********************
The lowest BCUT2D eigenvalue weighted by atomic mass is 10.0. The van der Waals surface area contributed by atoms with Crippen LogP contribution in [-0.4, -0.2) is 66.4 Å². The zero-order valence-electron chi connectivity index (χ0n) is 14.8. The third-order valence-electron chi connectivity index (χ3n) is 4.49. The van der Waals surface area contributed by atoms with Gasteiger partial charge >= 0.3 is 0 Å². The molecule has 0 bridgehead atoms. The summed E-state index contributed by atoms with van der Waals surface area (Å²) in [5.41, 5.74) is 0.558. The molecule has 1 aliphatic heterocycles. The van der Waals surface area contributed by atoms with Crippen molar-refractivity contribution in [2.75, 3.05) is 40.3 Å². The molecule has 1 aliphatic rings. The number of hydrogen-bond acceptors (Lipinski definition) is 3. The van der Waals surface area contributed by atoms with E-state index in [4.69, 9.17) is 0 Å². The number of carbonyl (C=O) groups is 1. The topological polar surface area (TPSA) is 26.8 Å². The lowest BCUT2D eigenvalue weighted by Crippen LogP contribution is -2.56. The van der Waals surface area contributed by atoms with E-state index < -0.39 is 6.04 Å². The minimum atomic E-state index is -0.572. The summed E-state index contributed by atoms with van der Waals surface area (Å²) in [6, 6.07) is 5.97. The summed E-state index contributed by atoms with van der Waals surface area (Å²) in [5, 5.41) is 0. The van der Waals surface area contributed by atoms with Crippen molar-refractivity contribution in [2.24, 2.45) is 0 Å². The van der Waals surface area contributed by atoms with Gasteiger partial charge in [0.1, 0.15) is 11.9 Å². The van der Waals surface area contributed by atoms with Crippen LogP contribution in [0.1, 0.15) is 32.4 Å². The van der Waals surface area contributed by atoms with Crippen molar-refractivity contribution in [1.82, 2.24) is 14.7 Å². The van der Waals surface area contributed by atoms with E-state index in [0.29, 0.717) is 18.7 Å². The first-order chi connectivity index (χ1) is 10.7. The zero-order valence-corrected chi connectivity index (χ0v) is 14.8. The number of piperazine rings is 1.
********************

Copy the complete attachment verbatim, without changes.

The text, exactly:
The lowest BCUT2D eigenvalue weighted by atomic mass is 10.0. The van der Waals surface area contributed by atoms with Crippen LogP contribution in [-0.4, -0.2) is 66.4 Å². The zero-order valence-electron chi connectivity index (χ0n) is 14.8. The third-order valence-electron chi connectivity index (χ3n) is 4.49. The van der Waals surface area contributed by atoms with Gasteiger partial charge >= 0.3 is 0 Å². The molecule has 0 bridgehead atoms. The summed E-state index contributed by atoms with van der Waals surface area (Å²) in [5.41, 5.74) is 0.558. The molecule has 1 aliphatic heterocycles. The van der Waals surface area contributed by atoms with Crippen molar-refractivity contribution in [2.75, 3.05) is 40.3 Å². The molecule has 1 aliphatic rings. The number of hydrogen-bond acceptors (Lipinski definition) is 3. The van der Waals surface area contributed by atoms with E-state index in [4.69, 9.17) is 0 Å². The number of carbonyl (C=O) groups is 1. The topological polar surface area (TPSA) is 26.8 Å². The lowest BCUT2D eigenvalue weighted by Crippen LogP contribution is -2.56. The van der Waals surface area contributed by atoms with E-state index < -0.39 is 6.04 Å². The minimum atomic E-state index is -0.572. The summed E-state index contributed by atoms with van der Waals surface area (Å²) in [6, 6.07) is 5.97. The summed E-state index contributed by atoms with van der Waals surface area (Å²) in [5, 5.41) is 0. The van der Waals surface area contributed by atoms with Crippen molar-refractivity contribution in [2.24, 2.45) is 0 Å². The van der Waals surface area contributed by atoms with Gasteiger partial charge in [0.1, 0.15) is 11.9 Å². The van der Waals surface area contributed by atoms with Crippen LogP contribution in [0.1, 0.15) is 32.4 Å². The van der Waals surface area contributed by atoms with Crippen molar-refractivity contribution in [1.82, 2.24) is 14.7 Å². The van der Waals surface area contributed by atoms with E-state index in [0.29, 0.717) is 18.7 Å². The first-order chi connectivity index (χ1) is 10.7. The zero-order valence-corrected chi connectivity index (χ0v) is 14.8. The number of piperazine rings is 1.